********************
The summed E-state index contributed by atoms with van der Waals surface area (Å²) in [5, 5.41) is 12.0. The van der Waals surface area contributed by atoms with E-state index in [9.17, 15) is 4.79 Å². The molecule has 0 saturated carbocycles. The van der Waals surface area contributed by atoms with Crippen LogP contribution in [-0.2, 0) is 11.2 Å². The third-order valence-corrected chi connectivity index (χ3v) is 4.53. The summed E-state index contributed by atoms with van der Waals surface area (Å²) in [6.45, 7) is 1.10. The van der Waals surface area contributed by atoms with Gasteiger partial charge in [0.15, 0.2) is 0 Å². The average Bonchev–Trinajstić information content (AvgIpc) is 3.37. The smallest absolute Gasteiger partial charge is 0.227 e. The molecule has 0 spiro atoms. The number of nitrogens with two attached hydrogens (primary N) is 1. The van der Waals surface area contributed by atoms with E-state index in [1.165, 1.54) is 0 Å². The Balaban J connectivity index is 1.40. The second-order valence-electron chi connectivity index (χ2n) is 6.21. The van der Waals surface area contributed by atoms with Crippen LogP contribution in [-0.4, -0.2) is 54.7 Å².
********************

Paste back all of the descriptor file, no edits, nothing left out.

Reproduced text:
The summed E-state index contributed by atoms with van der Waals surface area (Å²) in [5, 5.41) is 12.0. The van der Waals surface area contributed by atoms with E-state index in [9.17, 15) is 4.79 Å². The molecule has 0 saturated carbocycles. The van der Waals surface area contributed by atoms with Crippen LogP contribution in [-0.2, 0) is 11.2 Å². The third-order valence-corrected chi connectivity index (χ3v) is 4.53. The summed E-state index contributed by atoms with van der Waals surface area (Å²) in [6.45, 7) is 1.10. The van der Waals surface area contributed by atoms with Gasteiger partial charge in [0.15, 0.2) is 0 Å². The average Bonchev–Trinajstić information content (AvgIpc) is 3.37. The smallest absolute Gasteiger partial charge is 0.227 e. The molecule has 0 spiro atoms. The number of nitrogens with two attached hydrogens (primary N) is 1. The van der Waals surface area contributed by atoms with E-state index in [1.165, 1.54) is 0 Å². The Balaban J connectivity index is 1.40. The second-order valence-electron chi connectivity index (χ2n) is 6.21. The van der Waals surface area contributed by atoms with Crippen LogP contribution in [-0.4, -0.2) is 54.7 Å².